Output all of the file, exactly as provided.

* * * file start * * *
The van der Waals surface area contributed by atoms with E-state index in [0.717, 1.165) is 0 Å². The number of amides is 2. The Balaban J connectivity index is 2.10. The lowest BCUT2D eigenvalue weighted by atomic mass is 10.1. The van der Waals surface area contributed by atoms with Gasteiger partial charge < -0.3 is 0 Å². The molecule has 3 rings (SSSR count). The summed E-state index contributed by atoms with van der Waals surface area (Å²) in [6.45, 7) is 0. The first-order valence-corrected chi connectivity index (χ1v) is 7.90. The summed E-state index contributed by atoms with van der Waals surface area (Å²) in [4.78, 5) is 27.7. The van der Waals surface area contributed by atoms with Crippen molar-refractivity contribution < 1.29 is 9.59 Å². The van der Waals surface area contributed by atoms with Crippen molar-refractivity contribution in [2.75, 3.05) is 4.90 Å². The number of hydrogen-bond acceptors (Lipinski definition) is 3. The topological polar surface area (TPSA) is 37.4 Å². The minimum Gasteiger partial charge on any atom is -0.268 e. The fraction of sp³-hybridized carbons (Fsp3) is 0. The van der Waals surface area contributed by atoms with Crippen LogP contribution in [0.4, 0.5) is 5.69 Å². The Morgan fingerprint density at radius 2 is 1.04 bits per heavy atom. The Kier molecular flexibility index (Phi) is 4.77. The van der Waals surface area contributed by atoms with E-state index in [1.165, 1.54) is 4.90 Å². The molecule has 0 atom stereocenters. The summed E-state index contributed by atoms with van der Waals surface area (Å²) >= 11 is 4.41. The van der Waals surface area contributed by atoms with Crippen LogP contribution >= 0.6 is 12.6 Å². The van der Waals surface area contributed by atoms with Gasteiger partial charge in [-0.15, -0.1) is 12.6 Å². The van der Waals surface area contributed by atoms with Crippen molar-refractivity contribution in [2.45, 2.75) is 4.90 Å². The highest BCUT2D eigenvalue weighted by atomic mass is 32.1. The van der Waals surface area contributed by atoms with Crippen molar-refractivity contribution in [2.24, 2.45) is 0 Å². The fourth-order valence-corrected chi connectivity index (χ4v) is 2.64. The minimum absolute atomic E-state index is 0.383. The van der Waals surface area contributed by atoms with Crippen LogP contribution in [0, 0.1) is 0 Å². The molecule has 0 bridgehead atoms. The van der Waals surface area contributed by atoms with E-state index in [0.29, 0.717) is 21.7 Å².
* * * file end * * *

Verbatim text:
The van der Waals surface area contributed by atoms with E-state index in [0.717, 1.165) is 0 Å². The number of amides is 2. The Balaban J connectivity index is 2.10. The lowest BCUT2D eigenvalue weighted by atomic mass is 10.1. The van der Waals surface area contributed by atoms with Gasteiger partial charge < -0.3 is 0 Å². The molecule has 3 rings (SSSR count). The summed E-state index contributed by atoms with van der Waals surface area (Å²) in [6.45, 7) is 0. The first-order valence-corrected chi connectivity index (χ1v) is 7.90. The summed E-state index contributed by atoms with van der Waals surface area (Å²) in [4.78, 5) is 27.7. The van der Waals surface area contributed by atoms with Crippen molar-refractivity contribution < 1.29 is 9.59 Å². The van der Waals surface area contributed by atoms with Crippen molar-refractivity contribution in [2.75, 3.05) is 4.90 Å². The number of hydrogen-bond acceptors (Lipinski definition) is 3. The topological polar surface area (TPSA) is 37.4 Å². The minimum Gasteiger partial charge on any atom is -0.268 e. The fraction of sp³-hybridized carbons (Fsp3) is 0. The van der Waals surface area contributed by atoms with Crippen LogP contribution in [0.4, 0.5) is 5.69 Å². The Morgan fingerprint density at radius 2 is 1.04 bits per heavy atom. The Kier molecular flexibility index (Phi) is 4.77. The van der Waals surface area contributed by atoms with E-state index in [1.165, 1.54) is 4.90 Å². The molecule has 0 atom stereocenters. The summed E-state index contributed by atoms with van der Waals surface area (Å²) >= 11 is 4.41. The van der Waals surface area contributed by atoms with Crippen LogP contribution >= 0.6 is 12.6 Å². The van der Waals surface area contributed by atoms with Gasteiger partial charge in [-0.15, -0.1) is 12.6 Å². The van der Waals surface area contributed by atoms with Crippen molar-refractivity contribution in [2.45, 2.75) is 4.90 Å². The highest BCUT2D eigenvalue weighted by atomic mass is 32.1. The van der Waals surface area contributed by atoms with Crippen molar-refractivity contribution in [2.24, 2.45) is 0 Å². The fourth-order valence-corrected chi connectivity index (χ4v) is 2.64. The minimum absolute atomic E-state index is 0.383. The van der Waals surface area contributed by atoms with Crippen LogP contribution in [0, 0.1) is 0 Å². The molecule has 0 bridgehead atoms. The van der Waals surface area contributed by atoms with E-state index in [0.29, 0.717) is 21.7 Å².